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Legislative Assembly for the ACT: 2003 Week 3 Hansard (11 March) . . Page.. 856 ..

That the Legislation (Gay, Lesbian and Transgender) Amendment Bill 2002 be referred to the Standing Committee on Legal Affairs for inquiry and report by the first sitting day in August 2003.

Mr Speaker and members, I think one has to ask what is the absolute urgency of this being dealt with now. There are a number of major issues that need looking at and testing out-a committee will do that. The obvious committee is the Standing Committee on Legal Affairs. That is the appropriate committee to look at a bill such as this. In fact, it is currently getting submissions in relation to another bill with a number of contentious issues-that is in relation to industrial manslaughter.

I do not think I have received so many letters from interested parties in relation to this piece of legislation, and indeed the discussion paper, than I have since one of the abortion debates. The amount of correspondence I have received is probably greater than some of the other times the issue has come up. The correspondence has not been all one way-there are a number of people who have asked, in their correspondence, why this can't be looked at properly. They have made a suggestion: why doesn't an Assembly committee look at this issue?

Indeed one of the groups which will be affected by this-I think it was someone writing on behalf of the transgender group-indicated they did not feel they had been consulted enough. They wanted the opportunity to address the issue and they specifically suggested: is a committee going to be looking at that? Is there some way we can have our say?

So it is not only on one side of the issue that people would like to see this go to a committee-there are a number of other important issues. There is also the fact that other people have asked, "Why are we doing this now, when we have an issues paper out as well, which the government is not going to report on until May? What is the rush to do in doing this now, when we have stage 2-or perhaps some other issues in the issues paper that should be looked at? Why isn't it better to do it all at once?"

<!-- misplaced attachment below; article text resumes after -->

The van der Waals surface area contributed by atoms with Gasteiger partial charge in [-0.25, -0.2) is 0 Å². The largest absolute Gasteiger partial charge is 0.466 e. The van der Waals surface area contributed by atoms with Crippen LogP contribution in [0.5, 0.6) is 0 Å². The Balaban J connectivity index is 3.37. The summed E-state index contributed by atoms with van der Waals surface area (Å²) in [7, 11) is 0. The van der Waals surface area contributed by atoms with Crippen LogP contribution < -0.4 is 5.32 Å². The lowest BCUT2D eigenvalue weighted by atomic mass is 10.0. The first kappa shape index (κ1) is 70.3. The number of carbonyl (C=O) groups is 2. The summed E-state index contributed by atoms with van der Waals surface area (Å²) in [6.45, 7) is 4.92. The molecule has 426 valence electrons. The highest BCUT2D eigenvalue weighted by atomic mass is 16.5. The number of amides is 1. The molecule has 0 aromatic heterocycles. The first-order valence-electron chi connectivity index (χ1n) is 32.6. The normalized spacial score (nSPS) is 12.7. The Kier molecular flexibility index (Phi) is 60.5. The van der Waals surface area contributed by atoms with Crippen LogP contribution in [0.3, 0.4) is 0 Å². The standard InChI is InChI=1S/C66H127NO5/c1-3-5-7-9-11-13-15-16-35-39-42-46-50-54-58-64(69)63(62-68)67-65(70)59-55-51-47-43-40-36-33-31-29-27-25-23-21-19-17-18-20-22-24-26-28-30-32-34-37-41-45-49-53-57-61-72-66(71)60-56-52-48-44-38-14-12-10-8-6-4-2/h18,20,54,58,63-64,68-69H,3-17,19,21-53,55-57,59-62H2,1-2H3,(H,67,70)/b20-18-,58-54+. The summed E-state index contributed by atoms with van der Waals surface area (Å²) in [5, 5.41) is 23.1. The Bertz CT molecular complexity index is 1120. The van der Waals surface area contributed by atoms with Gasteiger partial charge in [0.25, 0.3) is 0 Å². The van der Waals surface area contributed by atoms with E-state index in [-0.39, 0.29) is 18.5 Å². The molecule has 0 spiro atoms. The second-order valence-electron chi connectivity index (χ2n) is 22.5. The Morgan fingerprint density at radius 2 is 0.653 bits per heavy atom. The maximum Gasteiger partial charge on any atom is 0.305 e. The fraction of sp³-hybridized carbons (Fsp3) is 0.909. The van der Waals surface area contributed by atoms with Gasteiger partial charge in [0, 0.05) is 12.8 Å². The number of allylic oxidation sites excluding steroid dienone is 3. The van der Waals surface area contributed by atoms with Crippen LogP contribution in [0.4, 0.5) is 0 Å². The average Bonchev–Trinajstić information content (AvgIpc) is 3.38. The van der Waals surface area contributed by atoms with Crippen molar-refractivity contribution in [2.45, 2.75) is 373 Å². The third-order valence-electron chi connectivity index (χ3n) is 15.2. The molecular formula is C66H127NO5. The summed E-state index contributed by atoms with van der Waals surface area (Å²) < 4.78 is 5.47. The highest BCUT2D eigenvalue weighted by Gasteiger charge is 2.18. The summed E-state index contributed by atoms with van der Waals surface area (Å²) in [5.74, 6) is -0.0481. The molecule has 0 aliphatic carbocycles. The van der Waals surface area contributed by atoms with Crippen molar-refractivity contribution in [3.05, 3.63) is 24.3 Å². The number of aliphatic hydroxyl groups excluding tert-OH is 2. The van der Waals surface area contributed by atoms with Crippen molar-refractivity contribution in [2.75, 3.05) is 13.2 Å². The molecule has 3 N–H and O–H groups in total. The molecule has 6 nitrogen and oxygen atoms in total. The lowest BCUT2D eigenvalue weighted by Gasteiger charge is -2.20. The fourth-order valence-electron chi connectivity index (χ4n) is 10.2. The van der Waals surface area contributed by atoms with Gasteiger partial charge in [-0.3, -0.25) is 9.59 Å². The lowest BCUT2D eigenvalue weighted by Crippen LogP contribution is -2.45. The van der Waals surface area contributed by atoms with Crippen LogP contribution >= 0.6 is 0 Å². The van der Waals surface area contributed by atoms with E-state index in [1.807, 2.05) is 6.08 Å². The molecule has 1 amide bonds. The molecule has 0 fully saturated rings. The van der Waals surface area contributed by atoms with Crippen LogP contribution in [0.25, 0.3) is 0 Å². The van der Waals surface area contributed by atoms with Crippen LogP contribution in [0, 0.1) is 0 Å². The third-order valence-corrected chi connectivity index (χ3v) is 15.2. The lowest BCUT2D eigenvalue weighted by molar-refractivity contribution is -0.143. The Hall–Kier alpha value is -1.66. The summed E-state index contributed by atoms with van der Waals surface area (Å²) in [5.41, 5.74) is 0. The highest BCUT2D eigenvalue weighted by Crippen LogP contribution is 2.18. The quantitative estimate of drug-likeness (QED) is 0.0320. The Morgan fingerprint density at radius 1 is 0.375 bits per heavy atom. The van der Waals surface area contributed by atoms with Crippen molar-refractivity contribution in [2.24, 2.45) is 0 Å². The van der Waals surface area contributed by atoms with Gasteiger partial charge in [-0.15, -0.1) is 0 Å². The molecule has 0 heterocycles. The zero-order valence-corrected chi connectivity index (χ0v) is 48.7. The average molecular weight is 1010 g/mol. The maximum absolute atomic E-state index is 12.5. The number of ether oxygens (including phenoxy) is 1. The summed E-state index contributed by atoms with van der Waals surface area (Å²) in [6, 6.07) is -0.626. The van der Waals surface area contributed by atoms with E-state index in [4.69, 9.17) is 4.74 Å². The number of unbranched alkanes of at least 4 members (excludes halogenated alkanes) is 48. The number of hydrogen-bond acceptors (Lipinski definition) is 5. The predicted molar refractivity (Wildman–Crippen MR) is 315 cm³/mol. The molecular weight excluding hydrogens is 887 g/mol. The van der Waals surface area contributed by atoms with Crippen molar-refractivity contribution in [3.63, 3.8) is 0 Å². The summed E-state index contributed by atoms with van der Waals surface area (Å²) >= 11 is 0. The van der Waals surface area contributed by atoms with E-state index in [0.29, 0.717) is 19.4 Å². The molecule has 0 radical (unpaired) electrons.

Mr Jim Wallace is one person who comes to mind. Former Brigadier Wallace has asked several times, "Why can't this all be done at once-surely that would be more logical?"

I would ask: what is the harm in sending this to a committee? Other people have raised some significant issues-I have not had a chance to go into those fully. One is what effect the legislation that is likely to be passed today, if it goes through today, will have-and what consistency it has with various pieces of federal legislation, such as the Marriage Act and the Family Law Act. Those are other issues I believe we need to look at properly, to ensure that whatever comes out of this process works and is not going to get bowled over in the first court case in which someone takes it on.

There were some crucially important issues raised by a large number of my correspondents-I think the Attorney raised this. They raised significant issues around such things as the sanctity of marriage-issues that go to the very foundations of our society. When many of these people say, "We want a chance to be heard,"they specifically mention that this is something important, which should go to a committee. That is good consultation. It is proper consultation on major issues-and these are major issues.

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